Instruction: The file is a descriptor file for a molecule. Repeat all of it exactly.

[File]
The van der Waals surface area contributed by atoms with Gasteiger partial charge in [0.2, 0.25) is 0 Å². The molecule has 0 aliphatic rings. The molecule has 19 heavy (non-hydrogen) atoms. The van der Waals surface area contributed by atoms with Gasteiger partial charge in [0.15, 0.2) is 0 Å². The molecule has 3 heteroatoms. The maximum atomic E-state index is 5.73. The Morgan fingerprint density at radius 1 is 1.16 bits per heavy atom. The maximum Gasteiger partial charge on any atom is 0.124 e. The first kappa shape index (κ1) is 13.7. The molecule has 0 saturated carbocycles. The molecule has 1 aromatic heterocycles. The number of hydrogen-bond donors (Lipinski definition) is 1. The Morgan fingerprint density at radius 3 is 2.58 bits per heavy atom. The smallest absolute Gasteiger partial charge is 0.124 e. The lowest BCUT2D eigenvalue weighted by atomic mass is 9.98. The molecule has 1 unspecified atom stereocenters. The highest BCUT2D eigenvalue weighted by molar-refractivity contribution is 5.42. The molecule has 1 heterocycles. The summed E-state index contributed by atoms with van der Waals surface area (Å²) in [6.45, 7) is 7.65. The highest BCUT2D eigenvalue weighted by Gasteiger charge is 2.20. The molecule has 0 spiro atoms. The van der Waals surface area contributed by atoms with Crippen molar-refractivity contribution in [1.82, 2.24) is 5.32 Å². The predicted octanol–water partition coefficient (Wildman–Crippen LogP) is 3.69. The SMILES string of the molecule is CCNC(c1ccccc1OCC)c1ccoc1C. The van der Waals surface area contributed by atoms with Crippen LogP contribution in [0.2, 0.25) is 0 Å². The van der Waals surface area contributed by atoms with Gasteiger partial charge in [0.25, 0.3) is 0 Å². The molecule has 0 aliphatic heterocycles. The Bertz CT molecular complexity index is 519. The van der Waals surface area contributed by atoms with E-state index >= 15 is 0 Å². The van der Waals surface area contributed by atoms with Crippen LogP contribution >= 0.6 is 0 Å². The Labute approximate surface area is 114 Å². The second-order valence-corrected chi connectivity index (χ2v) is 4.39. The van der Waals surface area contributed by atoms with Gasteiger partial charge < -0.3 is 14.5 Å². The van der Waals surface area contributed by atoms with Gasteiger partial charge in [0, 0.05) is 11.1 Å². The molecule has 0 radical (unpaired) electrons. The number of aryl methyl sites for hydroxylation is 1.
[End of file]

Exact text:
The van der Waals surface area contributed by atoms with Gasteiger partial charge in [0.2, 0.25) is 0 Å². The molecule has 0 aliphatic rings. The molecule has 19 heavy (non-hydrogen) atoms. The van der Waals surface area contributed by atoms with Gasteiger partial charge in [0.15, 0.2) is 0 Å². The molecule has 3 heteroatoms. The maximum atomic E-state index is 5.73. The Morgan fingerprint density at radius 1 is 1.16 bits per heavy atom. The maximum Gasteiger partial charge on any atom is 0.124 e. The first kappa shape index (κ1) is 13.7. The molecule has 0 saturated carbocycles. The molecule has 1 aromatic heterocycles. The number of hydrogen-bond donors (Lipinski definition) is 1. The Morgan fingerprint density at radius 3 is 2.58 bits per heavy atom. The smallest absolute Gasteiger partial charge is 0.124 e. The lowest BCUT2D eigenvalue weighted by atomic mass is 9.98. The molecule has 1 unspecified atom stereocenters. The highest BCUT2D eigenvalue weighted by molar-refractivity contribution is 5.42. The molecule has 1 heterocycles. The summed E-state index contributed by atoms with van der Waals surface area (Å²) in [6.45, 7) is 7.65. The highest BCUT2D eigenvalue weighted by Gasteiger charge is 2.20. The molecule has 0 spiro atoms. The van der Waals surface area contributed by atoms with Crippen molar-refractivity contribution in [1.82, 2.24) is 5.32 Å². The predicted octanol–water partition coefficient (Wildman–Crippen LogP) is 3.69. The SMILES string of the molecule is CCNC(c1ccccc1OCC)c1ccoc1C. The van der Waals surface area contributed by atoms with Crippen LogP contribution in [0.2, 0.25) is 0 Å². The van der Waals surface area contributed by atoms with Gasteiger partial charge in [0.25, 0.3) is 0 Å². The molecule has 0 aliphatic heterocycles. The Bertz CT molecular complexity index is 519. The van der Waals surface area contributed by atoms with E-state index >= 15 is 0 Å². The van der Waals surface area contributed by atoms with Crippen LogP contribution >= 0.6 is 0 Å². The Labute approximate surface area is 114 Å². The second-order valence-corrected chi connectivity index (χ2v) is 4.39. The van der Waals surface area contributed by atoms with Gasteiger partial charge < -0.3 is 14.5 Å². The van der Waals surface area contributed by atoms with Gasteiger partial charge in [0, 0.05) is 11.1 Å². The molecule has 0 radical (unpaired) electrons. The number of aryl methyl sites for hydroxylation is 1.